They had gotten a recording contract with Warner Brothers Records and there first album, the one I found playing in my head had been released during the summer. Remember, this was 1978 and one couldn’t just go to the internet to learn more. It took time and effort and over the course of the next year or so, I did learn more. I expected it was going to be a typical “guys in high school after a few years of practice and small gigs finally make it big.” Nothing could have been further from the truth.
Next I will fill you in on the years from 1970 to 1978 for DEVO but it took me quite a while to put it all together. They formed as a band sometime after the Kent State Shootings but it seems unclear exactly when. It probably was more of a gradual process anyway. They were definitely a full-fledged band when they appeared at the Kent State Performing Arts Festival in 1973.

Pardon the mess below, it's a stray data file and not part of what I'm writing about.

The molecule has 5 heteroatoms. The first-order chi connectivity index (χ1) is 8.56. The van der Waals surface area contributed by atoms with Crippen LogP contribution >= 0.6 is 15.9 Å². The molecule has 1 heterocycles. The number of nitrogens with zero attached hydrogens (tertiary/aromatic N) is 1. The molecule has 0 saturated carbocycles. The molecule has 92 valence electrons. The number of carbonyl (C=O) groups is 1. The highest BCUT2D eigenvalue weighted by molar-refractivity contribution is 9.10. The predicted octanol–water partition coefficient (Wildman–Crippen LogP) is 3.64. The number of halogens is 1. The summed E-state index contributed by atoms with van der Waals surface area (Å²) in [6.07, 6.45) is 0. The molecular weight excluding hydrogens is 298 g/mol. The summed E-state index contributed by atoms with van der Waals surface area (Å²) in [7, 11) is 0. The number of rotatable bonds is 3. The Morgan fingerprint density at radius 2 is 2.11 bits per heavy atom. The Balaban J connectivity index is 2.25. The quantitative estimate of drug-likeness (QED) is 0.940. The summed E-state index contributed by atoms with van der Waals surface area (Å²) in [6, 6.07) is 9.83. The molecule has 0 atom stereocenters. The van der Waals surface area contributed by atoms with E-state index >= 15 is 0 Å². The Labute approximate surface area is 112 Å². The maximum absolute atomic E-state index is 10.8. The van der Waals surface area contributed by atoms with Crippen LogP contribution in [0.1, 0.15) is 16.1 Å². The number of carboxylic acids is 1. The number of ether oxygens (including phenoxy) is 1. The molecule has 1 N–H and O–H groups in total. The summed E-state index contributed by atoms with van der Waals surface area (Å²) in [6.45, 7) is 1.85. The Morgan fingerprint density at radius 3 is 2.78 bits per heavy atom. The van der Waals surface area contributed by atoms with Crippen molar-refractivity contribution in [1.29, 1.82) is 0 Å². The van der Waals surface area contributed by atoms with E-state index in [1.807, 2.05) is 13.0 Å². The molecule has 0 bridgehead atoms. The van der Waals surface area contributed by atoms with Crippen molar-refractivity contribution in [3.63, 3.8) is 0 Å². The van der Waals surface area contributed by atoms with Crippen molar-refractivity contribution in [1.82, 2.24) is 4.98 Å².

In 1976, they made a short film called, “In the Beginning was the End: The Truth About De-Evolution.” It started with the very piece that opened up their segment for Saturday Night Live, which I described above. Actually, the video I linked above is the entire short film that starts with the exchange with Booji Boy and General Boy I described above. The movie only consisted of the 60 second intro and early versions of two songs, Joko Homo and their cover of Secret Agent Man. (I’ll play both on Sunday.) You must remember that MTV and music video were still five years into the future, so this this short subject film was something unique.